After the Emergency Economic Stabilisation Act was passed last week, attention focused on the promise of up to $700 billion investment by the Treasury in illiquid assets held by financial institutions. But yesterday Paulson reminded a press conference the act had given him other powers as well.
"The EESA adds broad, flexible authorities for Treasury to buy or insure troubled assets, provide guarantees, and inject capital. We will use all of the tools we've been given," he said, "including strengthening the capitalization of financial institutions of every size".
During the House debate on the EESA on October 3, US congressmen emphasised they wanted the Treasury Department to have the power to buy bank stock as well as assets. Jim Moran, a Democratic congressman from Virginia, said: "The intent of this legislation is to authorize the Treasury Department to strengthen credit markets by infusing capital into weak institutions in two ways: by buying their stock, debt, or other capital instruments; and by purchasing bad assets from the institutions".
The UK bailout, announced yesterday, would see the government invest up to £50 billion in UK banks, in exchange for preferred shares. By contrast, the US plan centres around investing in bank assets - first illiquid assets such as mortgage backed securities, and subsequently commercial paper - and attracted criticism from many economists for apparently neglecting the option of buying bank equity instead.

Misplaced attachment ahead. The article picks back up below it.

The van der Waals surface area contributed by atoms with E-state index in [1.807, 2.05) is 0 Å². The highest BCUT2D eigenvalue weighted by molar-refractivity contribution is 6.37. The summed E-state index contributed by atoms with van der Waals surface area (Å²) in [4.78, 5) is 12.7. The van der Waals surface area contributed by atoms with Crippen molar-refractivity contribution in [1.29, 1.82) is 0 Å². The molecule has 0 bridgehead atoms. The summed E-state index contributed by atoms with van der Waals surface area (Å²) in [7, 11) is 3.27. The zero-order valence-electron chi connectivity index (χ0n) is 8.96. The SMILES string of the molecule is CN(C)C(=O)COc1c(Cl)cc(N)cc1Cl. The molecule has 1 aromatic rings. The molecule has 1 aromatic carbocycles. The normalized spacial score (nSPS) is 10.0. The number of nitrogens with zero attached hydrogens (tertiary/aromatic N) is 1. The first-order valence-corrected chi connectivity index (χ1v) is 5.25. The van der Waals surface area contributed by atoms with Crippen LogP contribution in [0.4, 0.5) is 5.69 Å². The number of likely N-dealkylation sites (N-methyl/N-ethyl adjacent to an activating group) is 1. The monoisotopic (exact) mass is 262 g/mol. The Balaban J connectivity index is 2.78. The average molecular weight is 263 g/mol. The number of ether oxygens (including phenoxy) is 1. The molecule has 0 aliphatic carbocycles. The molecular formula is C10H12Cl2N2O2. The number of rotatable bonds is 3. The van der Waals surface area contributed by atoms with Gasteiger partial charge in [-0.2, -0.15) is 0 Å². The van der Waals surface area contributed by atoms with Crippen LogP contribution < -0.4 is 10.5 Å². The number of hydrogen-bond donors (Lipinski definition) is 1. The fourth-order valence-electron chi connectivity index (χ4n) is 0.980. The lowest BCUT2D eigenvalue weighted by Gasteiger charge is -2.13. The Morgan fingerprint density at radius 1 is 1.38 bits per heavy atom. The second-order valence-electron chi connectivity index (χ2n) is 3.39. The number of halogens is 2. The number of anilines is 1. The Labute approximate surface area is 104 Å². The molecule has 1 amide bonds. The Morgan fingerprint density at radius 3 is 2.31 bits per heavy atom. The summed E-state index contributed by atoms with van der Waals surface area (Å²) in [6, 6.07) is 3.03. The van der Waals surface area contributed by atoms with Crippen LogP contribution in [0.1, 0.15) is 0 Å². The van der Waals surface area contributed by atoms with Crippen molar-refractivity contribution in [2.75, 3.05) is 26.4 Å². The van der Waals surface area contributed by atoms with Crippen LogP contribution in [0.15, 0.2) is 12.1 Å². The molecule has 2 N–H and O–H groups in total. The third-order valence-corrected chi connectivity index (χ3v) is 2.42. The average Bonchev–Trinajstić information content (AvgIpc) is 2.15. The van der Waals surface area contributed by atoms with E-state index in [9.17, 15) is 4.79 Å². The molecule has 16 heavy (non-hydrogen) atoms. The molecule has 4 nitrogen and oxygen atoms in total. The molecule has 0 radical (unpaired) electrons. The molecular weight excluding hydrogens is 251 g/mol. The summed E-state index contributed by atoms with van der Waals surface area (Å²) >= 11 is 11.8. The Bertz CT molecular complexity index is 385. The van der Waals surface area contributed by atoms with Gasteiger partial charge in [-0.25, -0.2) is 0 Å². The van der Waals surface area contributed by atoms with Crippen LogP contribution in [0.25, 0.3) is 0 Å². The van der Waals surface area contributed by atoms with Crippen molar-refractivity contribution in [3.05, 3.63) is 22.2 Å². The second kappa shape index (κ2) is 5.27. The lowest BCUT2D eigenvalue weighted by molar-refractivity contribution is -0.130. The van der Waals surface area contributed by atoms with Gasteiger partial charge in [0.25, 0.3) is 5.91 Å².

"Purchasing toxic/illiquid assets of the financial system is not the most effective and efficient way to recapitalize the banking system," commented New York University's Nouriel Roubini on September 28. "In the Scandinavian banking crises (Sweden, Norway, Finland) that are a model of how a banking crisis should be resolved, there was no government purchase of bad assets; most of the recapitalization occurred through various injections of public capital in the banking system. Purchase of toxic assets instead – in most cases in which it was used – made the fiscal cost of the crisis much higher and expensive."